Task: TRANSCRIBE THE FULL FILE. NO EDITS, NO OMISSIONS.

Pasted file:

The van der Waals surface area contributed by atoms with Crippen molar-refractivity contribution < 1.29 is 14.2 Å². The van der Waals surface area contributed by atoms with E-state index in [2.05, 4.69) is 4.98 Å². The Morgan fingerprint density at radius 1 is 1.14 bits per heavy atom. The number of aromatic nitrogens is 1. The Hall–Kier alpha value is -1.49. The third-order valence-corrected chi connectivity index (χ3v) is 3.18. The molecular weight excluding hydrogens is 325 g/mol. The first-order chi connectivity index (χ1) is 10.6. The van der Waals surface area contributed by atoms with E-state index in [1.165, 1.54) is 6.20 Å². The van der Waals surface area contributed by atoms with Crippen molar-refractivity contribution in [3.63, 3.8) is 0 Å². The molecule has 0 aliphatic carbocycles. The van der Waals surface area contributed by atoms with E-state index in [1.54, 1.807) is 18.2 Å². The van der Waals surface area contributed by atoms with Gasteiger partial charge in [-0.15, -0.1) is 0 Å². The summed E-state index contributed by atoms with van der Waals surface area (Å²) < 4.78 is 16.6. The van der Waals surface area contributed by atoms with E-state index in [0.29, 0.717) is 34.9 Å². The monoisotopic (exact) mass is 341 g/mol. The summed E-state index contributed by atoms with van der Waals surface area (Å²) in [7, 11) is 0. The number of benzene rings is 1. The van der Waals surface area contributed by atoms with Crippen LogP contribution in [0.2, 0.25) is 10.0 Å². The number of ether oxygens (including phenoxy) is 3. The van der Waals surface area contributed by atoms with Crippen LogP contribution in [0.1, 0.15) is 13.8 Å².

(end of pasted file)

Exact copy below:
The van der Waals surface area contributed by atoms with Crippen molar-refractivity contribution < 1.29 is 14.2 Å². The van der Waals surface area contributed by atoms with E-state index in [2.05, 4.69) is 4.98 Å². The Morgan fingerprint density at radius 1 is 1.14 bits per heavy atom. The number of aromatic nitrogens is 1. The Hall–Kier alpha value is -1.49. The third-order valence-corrected chi connectivity index (χ3v) is 3.18. The molecular weight excluding hydrogens is 325 g/mol. The first-order chi connectivity index (χ1) is 10.6. The van der Waals surface area contributed by atoms with E-state index in [1.165, 1.54) is 6.20 Å². The van der Waals surface area contributed by atoms with Crippen molar-refractivity contribution in [3.63, 3.8) is 0 Å². The molecule has 0 aliphatic carbocycles. The van der Waals surface area contributed by atoms with E-state index in [1.54, 1.807) is 18.2 Å². The van der Waals surface area contributed by atoms with Gasteiger partial charge in [-0.15, -0.1) is 0 Å². The summed E-state index contributed by atoms with van der Waals surface area (Å²) < 4.78 is 16.6. The van der Waals surface area contributed by atoms with E-state index in [0.29, 0.717) is 34.9 Å². The monoisotopic (exact) mass is 341 g/mol. The summed E-state index contributed by atoms with van der Waals surface area (Å²) in [7, 11) is 0. The number of benzene rings is 1. The van der Waals surface area contributed by atoms with Crippen LogP contribution in [0.2, 0.25) is 10.0 Å². The number of ether oxygens (including phenoxy) is 3. The van der Waals surface area contributed by atoms with Crippen LogP contribution in [0.1, 0.15) is 13.8 Å².